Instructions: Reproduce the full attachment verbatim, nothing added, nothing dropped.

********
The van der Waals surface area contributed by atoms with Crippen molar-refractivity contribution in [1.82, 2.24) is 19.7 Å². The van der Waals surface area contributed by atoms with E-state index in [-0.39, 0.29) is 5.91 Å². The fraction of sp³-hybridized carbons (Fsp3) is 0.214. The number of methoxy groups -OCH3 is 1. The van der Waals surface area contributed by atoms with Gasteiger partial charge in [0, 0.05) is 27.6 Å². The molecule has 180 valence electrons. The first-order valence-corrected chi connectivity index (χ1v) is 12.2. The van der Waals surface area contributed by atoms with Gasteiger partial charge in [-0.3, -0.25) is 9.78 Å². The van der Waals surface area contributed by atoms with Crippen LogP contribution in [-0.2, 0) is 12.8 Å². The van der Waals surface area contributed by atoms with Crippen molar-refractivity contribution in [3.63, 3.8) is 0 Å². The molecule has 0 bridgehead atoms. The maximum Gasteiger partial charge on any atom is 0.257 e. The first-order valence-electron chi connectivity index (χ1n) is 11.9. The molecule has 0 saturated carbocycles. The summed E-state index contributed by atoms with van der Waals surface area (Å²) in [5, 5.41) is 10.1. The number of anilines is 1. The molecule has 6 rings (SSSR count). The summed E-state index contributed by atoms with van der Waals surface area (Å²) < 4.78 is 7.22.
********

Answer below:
The van der Waals surface area contributed by atoms with Crippen molar-refractivity contribution in [1.82, 2.24) is 19.7 Å². The van der Waals surface area contributed by atoms with E-state index in [-0.39, 0.29) is 5.91 Å². The fraction of sp³-hybridized carbons (Fsp3) is 0.214. The number of methoxy groups -OCH3 is 1. The van der Waals surface area contributed by atoms with Gasteiger partial charge in [0, 0.05) is 27.6 Å². The molecule has 180 valence electrons. The first-order valence-corrected chi connectivity index (χ1v) is 12.2. The van der Waals surface area contributed by atoms with Gasteiger partial charge in [-0.3, -0.25) is 9.78 Å². The van der Waals surface area contributed by atoms with Crippen LogP contribution in [-0.2, 0) is 12.8 Å². The van der Waals surface area contributed by atoms with Crippen molar-refractivity contribution in [3.63, 3.8) is 0 Å². The molecule has 0 bridgehead atoms. The maximum Gasteiger partial charge on any atom is 0.257 e. The first-order valence-electron chi connectivity index (χ1n) is 11.9. The molecule has 0 saturated carbocycles. The summed E-state index contributed by atoms with van der Waals surface area (Å²) in [5, 5.41) is 10.1. The number of anilines is 1. The molecule has 6 rings (SSSR count). The summed E-state index contributed by atoms with van der Waals surface area (Å²) < 4.78 is 7.22.